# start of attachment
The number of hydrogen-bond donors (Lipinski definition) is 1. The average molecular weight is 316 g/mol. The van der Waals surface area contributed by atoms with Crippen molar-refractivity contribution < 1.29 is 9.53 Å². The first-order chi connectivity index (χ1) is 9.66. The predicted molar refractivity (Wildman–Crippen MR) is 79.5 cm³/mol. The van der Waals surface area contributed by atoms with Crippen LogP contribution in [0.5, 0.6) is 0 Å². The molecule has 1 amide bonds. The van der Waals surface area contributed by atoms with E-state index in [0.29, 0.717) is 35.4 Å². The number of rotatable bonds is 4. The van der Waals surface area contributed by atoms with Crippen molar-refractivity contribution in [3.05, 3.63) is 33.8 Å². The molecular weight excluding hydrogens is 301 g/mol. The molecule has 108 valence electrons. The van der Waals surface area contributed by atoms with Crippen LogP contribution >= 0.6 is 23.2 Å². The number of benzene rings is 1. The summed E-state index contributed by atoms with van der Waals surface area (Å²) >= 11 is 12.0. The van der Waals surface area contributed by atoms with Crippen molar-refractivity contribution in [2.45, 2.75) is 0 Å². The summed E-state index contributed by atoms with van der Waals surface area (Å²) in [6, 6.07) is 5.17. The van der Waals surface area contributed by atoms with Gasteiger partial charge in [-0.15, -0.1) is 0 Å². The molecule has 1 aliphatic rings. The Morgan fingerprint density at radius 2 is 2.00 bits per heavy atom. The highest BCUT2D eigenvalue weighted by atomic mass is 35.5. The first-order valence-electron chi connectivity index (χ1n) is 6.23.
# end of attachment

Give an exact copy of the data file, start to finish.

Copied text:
The number of hydrogen-bond donors (Lipinski definition) is 1. The average molecular weight is 316 g/mol. The van der Waals surface area contributed by atoms with Crippen molar-refractivity contribution < 1.29 is 9.53 Å². The first-order chi connectivity index (χ1) is 9.66. The predicted molar refractivity (Wildman–Crippen MR) is 79.5 cm³/mol. The van der Waals surface area contributed by atoms with Crippen LogP contribution in [0.5, 0.6) is 0 Å². The molecule has 1 amide bonds. The van der Waals surface area contributed by atoms with E-state index in [0.29, 0.717) is 35.4 Å². The number of rotatable bonds is 4. The van der Waals surface area contributed by atoms with Crippen molar-refractivity contribution in [3.05, 3.63) is 33.8 Å². The molecular weight excluding hydrogens is 301 g/mol. The molecule has 108 valence electrons. The van der Waals surface area contributed by atoms with Crippen LogP contribution >= 0.6 is 23.2 Å². The number of benzene rings is 1. The summed E-state index contributed by atoms with van der Waals surface area (Å²) >= 11 is 12.0. The van der Waals surface area contributed by atoms with Crippen molar-refractivity contribution in [2.45, 2.75) is 0 Å². The summed E-state index contributed by atoms with van der Waals surface area (Å²) in [6, 6.07) is 5.17. The van der Waals surface area contributed by atoms with Gasteiger partial charge in [-0.15, -0.1) is 0 Å². The molecule has 1 aliphatic rings. The Morgan fingerprint density at radius 2 is 2.00 bits per heavy atom. The highest BCUT2D eigenvalue weighted by atomic mass is 35.5. The first-order valence-electron chi connectivity index (χ1n) is 6.23.